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Go Back   The Trek BBS > Star Trek TV Series > Deep Space Nine

Deep Space Nine What We Left Behind, we will always have here.

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Old December 26 2012, 04:01 PM   #16
R. Star
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Re: Starting on Deep Space Nine

Captain Nebula wrote: View Post
Dax's personality markedly changes at the end of the 6th season.
Personality change? Well I -guess- you could call it that.
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Old December 27 2012, 03:57 AM   #17
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Re: Starting on Deep Space Nine

Captain Nebula wrote: View Post
I think it's third season when Sisko turns into A Man Called Hawk. Or is that 'returns to'?
Technically, that's fourth season. Late S3 he gets the beard, season 4 he adds the bald.
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Old December 27 2012, 12:01 PM   #18
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Re: Starting on Deep Space Nine

TheGodBen wrote: View Post
Honest advice? Don't go into DS9 expecting a shining example of serialised television, it's a semi-serialised patchwork of mostly good ideas and some bad ones. For a Star Trek series, it is far and away the best at continuity and story arcs, major events do matter in future episodes, but because the show is grounded in Star Trek's usual episodic style, it sometimes takes a while for plots to be followed up on. A non-spoilery example is the story of a recurring character that betrays Sisko in one episode, but that story isn't followed up at all for a whole year, at which point we're expected to believe that Sisko has been obsessing about that betrayal all that time. Compared to modern serialised shows, DS9 comes across as somewhat amateurish. The show's strength is in that the writers were really good at taking loose plot and character threads and tying them together with unrelated threads to forge a grander narrative. There are unexpected turns on the journey, but they all (well, most of them) make sense and add something to the show's core.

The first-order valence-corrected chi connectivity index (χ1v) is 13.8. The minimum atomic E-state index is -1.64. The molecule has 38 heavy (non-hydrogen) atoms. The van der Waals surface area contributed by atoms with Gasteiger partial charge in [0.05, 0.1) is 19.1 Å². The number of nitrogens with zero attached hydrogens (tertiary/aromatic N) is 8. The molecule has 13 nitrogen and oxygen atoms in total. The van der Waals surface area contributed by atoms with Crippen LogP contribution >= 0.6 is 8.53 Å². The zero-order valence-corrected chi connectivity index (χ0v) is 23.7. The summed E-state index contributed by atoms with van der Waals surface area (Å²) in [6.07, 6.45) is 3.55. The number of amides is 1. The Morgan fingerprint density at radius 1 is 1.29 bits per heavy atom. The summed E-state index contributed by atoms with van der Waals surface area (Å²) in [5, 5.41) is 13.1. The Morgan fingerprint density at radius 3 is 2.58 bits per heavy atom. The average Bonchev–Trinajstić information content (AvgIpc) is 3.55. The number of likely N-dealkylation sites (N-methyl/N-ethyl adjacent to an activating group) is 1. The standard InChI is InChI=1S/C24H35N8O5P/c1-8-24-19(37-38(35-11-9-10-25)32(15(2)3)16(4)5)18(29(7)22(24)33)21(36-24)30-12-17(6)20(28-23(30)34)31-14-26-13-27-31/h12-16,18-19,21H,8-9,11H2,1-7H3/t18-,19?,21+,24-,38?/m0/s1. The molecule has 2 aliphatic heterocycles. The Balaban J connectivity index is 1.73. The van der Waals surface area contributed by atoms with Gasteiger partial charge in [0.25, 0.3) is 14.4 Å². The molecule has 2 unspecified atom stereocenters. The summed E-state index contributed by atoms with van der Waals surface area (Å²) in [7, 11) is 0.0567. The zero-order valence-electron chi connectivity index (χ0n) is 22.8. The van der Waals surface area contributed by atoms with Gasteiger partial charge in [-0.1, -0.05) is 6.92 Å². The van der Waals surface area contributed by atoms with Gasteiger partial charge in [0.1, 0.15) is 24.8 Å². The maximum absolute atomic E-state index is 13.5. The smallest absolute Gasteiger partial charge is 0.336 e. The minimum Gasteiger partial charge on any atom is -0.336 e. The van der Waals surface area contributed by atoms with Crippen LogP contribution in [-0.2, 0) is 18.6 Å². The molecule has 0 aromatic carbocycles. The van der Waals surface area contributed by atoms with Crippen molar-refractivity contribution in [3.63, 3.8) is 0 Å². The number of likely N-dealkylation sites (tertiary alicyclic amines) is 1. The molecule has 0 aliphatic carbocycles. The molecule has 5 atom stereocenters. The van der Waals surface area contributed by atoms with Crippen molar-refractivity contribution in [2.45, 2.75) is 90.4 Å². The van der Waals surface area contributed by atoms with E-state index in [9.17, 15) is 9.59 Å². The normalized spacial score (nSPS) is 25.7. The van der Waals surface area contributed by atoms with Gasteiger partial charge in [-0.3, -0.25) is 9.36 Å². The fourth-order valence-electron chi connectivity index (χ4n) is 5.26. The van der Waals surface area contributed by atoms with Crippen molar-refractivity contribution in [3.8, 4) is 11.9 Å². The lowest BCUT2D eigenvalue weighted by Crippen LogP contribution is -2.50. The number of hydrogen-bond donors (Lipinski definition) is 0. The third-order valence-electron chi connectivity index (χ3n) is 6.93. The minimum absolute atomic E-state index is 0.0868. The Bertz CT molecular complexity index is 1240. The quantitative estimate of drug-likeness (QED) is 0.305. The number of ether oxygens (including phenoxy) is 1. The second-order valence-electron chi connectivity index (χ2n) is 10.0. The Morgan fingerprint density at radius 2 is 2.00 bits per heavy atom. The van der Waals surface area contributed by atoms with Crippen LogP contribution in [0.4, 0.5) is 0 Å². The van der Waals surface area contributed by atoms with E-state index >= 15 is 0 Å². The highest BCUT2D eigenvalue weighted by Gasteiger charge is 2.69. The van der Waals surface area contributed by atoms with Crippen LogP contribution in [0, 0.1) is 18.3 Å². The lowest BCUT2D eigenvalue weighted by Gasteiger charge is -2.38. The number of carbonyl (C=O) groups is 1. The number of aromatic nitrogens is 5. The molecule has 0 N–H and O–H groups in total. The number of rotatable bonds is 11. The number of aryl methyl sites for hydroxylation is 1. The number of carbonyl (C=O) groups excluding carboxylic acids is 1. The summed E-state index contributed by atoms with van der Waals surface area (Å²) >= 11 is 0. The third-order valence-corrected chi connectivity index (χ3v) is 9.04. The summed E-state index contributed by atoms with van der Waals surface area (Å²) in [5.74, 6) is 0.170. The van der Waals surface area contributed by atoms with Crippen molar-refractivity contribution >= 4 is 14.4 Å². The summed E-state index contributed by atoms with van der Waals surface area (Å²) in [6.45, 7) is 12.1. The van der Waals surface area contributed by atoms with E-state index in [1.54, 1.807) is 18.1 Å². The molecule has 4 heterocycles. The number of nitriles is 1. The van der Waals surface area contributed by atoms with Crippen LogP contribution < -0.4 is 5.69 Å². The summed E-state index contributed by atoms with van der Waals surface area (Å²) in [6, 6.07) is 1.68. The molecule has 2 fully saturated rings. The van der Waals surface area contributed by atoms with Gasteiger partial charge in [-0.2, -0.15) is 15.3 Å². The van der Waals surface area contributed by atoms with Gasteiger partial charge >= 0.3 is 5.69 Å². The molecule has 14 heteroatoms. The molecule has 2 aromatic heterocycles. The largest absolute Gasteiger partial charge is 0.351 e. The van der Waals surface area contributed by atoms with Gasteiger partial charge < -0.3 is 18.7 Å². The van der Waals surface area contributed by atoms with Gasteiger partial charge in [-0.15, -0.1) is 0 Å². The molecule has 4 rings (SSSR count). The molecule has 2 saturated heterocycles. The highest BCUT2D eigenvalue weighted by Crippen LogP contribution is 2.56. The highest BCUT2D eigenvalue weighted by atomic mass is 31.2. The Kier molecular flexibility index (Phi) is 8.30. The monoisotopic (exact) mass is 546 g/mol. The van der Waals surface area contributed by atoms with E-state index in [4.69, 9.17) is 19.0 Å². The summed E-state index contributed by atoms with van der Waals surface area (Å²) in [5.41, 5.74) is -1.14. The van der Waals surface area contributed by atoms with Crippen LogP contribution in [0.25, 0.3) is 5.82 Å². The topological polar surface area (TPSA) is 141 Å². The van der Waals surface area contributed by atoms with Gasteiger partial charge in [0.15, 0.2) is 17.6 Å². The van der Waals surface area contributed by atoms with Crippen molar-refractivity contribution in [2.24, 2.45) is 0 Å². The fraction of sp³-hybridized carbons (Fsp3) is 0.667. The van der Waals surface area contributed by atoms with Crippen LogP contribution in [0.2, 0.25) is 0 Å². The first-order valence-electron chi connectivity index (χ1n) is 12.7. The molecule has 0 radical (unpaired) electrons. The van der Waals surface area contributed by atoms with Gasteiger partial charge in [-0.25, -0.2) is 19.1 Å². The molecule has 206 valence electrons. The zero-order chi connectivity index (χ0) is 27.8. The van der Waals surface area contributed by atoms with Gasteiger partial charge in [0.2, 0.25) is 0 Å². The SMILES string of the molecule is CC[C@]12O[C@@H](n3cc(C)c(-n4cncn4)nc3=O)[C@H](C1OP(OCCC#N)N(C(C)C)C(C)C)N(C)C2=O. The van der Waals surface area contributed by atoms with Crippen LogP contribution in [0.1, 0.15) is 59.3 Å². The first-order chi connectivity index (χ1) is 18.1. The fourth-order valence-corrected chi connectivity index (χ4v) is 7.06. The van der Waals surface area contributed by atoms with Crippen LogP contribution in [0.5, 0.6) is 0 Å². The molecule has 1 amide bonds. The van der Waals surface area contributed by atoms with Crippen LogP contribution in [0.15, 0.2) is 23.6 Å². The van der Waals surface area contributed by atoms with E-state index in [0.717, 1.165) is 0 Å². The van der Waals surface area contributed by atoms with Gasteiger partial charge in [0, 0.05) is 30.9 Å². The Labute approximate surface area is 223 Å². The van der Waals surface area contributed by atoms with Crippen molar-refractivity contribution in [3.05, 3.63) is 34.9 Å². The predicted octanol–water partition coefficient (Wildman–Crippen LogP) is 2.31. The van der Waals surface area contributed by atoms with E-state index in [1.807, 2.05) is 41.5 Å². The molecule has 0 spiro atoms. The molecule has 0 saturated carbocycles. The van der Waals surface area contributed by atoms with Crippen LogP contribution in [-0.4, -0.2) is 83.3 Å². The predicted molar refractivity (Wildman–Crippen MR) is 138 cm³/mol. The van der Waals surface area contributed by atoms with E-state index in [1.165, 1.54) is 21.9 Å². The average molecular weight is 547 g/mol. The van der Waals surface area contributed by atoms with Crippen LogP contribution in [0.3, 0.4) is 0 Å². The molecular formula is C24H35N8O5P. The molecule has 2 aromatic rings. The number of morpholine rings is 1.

Most importantly of all, DS9 makes the Star Trek universe feel alive, it's more than just a random jumble of planets, anomalies, and adventurers. Deep Space Nine is a place where people live, they have jobs, they learn, they grow, they have fun, and they struggle. All the major races get developed, both as governments and individuals. This framework allows the characters to flourish and develop in interesting ways, including complete transformations for some. There are characters in What You Leave Behind that you wouldn't recognise from watching Emissary, but you don't have trouble believing those transformations because you witness the characters being shaped by the events they're involved in.

That is why us Niners love the show.